To enable this parameter, clear Automatically select fundamental tones and harmonic order.
Total simulation frequencies: Computed at simulation time
— Displays number for simulation frequenciesThe block determines the simulation frequencies based on the fundamental tones and their respective harmonic order. The solver computes a solution to the network at each simulation frequency and the computation time scales according to the total number of simulation frequencies.
Combinations of fundamental tones determine the set of simulation frequencies: [m*f1 + n*f2 + …]. In this case, the fundamental tones are represented by [f_{s}1,f2,…], and the integers m and n are integers bounded by the corresponding Harmonic order, m ≦h1, n ≦h2, etc. Only positive frequencies are considered.
Click View to open the dialog box containing additional
information about the simulation frequencies in your system. The
Configuration
block displays the number of simulation frequencies
for a nonlinear model. For linear models, the actual number of frequencies are
automatically optimized during simulation.
By clicking a listed simulation frequency, you can see which linear or multiple combinations of fundamental tones represent that frequency. From the dialog box, you can also plot the simulation frequencies on a number line.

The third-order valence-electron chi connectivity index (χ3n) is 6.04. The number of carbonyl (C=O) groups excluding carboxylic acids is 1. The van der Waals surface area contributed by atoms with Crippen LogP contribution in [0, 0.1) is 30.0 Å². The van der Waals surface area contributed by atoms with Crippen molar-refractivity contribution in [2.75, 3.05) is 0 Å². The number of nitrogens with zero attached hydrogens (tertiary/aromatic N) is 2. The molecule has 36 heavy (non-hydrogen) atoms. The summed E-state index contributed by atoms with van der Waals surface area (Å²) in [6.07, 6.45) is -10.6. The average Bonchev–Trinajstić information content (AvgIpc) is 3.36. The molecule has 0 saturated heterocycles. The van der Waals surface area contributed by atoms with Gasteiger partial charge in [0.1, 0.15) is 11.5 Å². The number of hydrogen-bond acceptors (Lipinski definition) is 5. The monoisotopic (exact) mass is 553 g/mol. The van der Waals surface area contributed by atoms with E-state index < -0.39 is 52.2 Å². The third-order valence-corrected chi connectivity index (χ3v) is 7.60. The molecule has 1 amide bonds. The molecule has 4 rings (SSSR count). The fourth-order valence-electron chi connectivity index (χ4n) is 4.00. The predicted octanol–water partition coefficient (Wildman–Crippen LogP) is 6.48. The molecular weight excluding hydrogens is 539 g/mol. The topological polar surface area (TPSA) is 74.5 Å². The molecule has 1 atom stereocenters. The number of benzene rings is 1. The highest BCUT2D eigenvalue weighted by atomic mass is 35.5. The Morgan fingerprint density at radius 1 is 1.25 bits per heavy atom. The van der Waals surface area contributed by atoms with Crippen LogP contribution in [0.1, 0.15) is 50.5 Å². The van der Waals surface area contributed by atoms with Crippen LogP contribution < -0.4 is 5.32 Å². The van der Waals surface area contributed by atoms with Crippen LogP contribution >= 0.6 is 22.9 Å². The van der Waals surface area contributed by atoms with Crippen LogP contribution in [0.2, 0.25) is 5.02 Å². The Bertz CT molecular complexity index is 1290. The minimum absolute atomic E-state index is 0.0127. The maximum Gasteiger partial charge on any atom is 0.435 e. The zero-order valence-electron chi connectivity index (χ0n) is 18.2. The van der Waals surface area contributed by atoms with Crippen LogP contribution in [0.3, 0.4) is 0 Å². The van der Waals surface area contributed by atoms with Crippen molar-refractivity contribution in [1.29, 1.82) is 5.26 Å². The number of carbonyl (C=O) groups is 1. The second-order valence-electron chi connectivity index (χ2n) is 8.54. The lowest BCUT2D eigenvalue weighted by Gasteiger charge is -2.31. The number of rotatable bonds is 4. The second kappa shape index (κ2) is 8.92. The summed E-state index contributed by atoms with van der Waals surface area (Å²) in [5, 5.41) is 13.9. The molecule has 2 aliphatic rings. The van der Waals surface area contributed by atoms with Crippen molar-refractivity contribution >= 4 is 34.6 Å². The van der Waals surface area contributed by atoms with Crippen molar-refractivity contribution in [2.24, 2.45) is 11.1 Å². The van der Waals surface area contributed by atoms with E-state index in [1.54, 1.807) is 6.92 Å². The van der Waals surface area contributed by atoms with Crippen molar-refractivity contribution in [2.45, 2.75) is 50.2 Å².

Consider a single fundamental tone f1 = 2 GHz and
corresponding harmonic order h1 = 3. The set of
simulation frequencies are: [0, f1, 2f1, 3f1] = [0GHz, 2 GHz, 4 GHz,
6GHz]
.
Consider a circuit with two fundamental tones [f1 = 2 GHz, f2 = 50
MHz]
and corresponding harmonic orders h1 = h2 = 1
. This
setup results in five simulation frequencies with values: [0, f2, f1f2, f1,
f1+f2]
.
Consider a circuit with two fundamental tones [f1 = 2 GHz, f2 =
3GHz]
and corresponding harmonic orders h1 = 1
, and
h2 = 3
. This setup results in 11 simulation frequencies with
values: [0, f2, f1f2, f1, f1+f2, f1+2f2, 2f2, f1+3f2, f1+2f2, 3f2,
f1+3f2]
.
The set of simulation frequencies must include all carrier frequencies specified in the RF Blockset subsystem such as the carrier frequencies inside Inport, Outport, and source blocks.
To enable this parameter, select Automatically select fundamental tones and harmonic order. If you clear Automatically select fundamental tones and harmonic order, the option becomes, Total simulation frequencies: N/A: Fundamental tones undefined.
Step size
— Time step for fixed step solver configuration1e6